A reliable compost alternative, and one of the more common soil amendments, is peat moss. Also referred to as sphagnum moss, peat moss is harvested from peat bogs, which are a type of wetland. Peat moss is a major ingredient in creating potting soil. Though it doesn’t add any nutrients, its sponginess allows it to help soil retain moisture.
Peat moss is also highly acidic, which makes it ideal for acid-loving plants like Dogwoods and some types of hydrangea flowers. If you think your soil is acidic enough as is, consider doing a quick soil test to check the pH. Doing a soil test is quite easy - all you need is pH strips or a soil analysis instrument.
Pro tip: Peat moss is not considered a renewable resource. If you want to use it as an amendment, consider using it in small quantities and combining it with another more abundant element.
2. Lomi dirt
Looking for a great way to enhance new or existing dirt? In just a few short hours, the Lomi kitchen composter can convert your existing soil and organic waste into a nutrient and microbially-rich dirt. This dirt can be used as potting soil or added to your garden bed to create a healthier and more nutritious environment for your plants.
So, how is Lomi dirt made? When you activate Lomi’s grow mode, the device uses heat, abrasion, and oxygen to break down organic matter like kitchen scraps. Within hours, all that will be left is a nutrient-rich dirt. There are many ways to use Lomi dirt beyond adding it to the existing soil in your garden. You can also create your own rich potting soil that’s ready to support plant roots, sprinkle it onto your lawn, share it with your neighbors, or donate it to a community garden.
Pro tip: To achieve the right balance of Lomi dirt to soil, try to mix the two at a 1:10 ratio. You don’t need large amounts of Lomi dirt to make a difference in your garden or potted plants.
3. Plant material
Create rich soil for your garden plants by incorporating plant materials like grass clippings, leaves, and straw. Plant material is made up of both green and brown waste. If you’re not familiar with those terms, brown materials are carbon-rich items like dry leaves and green materials are nitrogen-rich items like lawn clippings and plant trimmings.
Nitrogen and carbon are both key nutrients for plants, though it’s important to find a proper balance between the two. By using plants loaded with essential nutrients, you’ll have access to a wide range of both green and brown materials. Work them into your soil several months before you plan on planting. This gives the organic material time to decompose. You can also throw them onto your compost pile instead if you need faster results.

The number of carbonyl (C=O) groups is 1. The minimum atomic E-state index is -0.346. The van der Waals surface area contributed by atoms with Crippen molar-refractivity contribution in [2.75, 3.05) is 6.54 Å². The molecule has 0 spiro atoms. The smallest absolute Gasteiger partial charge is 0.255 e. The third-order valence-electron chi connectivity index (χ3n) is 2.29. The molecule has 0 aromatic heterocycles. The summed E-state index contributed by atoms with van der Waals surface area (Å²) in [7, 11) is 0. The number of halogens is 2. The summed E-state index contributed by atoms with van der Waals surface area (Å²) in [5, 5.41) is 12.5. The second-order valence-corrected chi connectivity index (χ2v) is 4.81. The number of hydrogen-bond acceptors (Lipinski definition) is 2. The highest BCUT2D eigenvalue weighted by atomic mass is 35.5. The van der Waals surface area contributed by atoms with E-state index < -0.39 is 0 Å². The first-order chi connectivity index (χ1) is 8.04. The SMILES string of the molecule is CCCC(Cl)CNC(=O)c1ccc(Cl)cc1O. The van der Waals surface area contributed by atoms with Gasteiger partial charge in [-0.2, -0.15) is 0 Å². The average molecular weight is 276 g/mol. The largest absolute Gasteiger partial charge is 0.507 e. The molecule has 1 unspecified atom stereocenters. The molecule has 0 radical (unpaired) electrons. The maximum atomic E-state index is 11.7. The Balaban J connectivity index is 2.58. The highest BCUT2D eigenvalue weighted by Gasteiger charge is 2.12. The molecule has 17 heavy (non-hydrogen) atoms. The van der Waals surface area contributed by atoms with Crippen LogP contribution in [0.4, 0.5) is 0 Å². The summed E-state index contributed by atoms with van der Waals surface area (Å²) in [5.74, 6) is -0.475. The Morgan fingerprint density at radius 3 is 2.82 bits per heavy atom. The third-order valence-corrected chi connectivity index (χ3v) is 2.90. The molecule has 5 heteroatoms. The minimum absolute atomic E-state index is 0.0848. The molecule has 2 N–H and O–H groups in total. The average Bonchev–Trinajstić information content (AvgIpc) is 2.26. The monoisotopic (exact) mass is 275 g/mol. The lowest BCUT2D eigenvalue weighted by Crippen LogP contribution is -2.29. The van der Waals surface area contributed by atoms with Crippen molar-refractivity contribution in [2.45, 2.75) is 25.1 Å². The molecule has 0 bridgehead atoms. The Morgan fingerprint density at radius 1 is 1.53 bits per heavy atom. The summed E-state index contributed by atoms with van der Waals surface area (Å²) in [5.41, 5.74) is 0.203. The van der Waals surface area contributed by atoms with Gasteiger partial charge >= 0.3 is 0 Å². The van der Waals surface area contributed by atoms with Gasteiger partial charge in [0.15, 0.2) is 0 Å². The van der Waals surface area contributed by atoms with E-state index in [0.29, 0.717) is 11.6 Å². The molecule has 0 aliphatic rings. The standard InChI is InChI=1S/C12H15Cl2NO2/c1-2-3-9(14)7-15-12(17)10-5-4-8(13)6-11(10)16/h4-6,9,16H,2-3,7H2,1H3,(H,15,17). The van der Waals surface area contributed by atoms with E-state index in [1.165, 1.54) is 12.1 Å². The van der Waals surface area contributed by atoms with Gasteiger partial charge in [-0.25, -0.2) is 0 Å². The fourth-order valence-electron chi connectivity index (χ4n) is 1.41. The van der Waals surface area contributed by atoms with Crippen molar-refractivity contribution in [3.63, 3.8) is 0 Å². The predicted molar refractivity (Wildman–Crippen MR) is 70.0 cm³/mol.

Pro tip: Organic waste like plant material and vegetable scraps can also be used to create pre-compost. Simply add them to a compost pile.
4. Composted manure
One of the best ways to add beneficial microbes to your soil is with animal manure. Aged manure functions as a great soil conditioner, provided it is composted. You should never add fresh manure to your garden, as it can introduce disease and negatively impact your plants.
Manure is a great alternative fertilizer, as it contains phosphorus, potassium, nitrogen, and other nutrients that help create healthy soil and healthy plants. You can buy composted manure from farmers or garden and landscape centers. Cow, sheep, poultry, and horse manure are all good choices. If you buy raw manure, remember to allow it to sit for at least 4 months to neutralize any harmful pathogens it may contain.
Pro tip: When adding manure to your existing soil, do so sparingly. Manure is usually quite high in salt content, which can pull water from your plants.
When it comes to enhancing your soil with organic material, you have so many options to choose from. You can use organic soil conditioners, nutrient-rich dirt from an electric composter, composted green waste, acidic amendments like peat moss, and so much more. The key is achieving the right balance of plant nutrients to ensure that your crops get everything they need to grow healthily.
Of course, there’s far more to learn about how to enhance your potting soil and the existing soil in your garden. That’s why we offer several helpful guides, including one about how to mix soil for your garden using easy DIY recipes!
Written by: E Sawden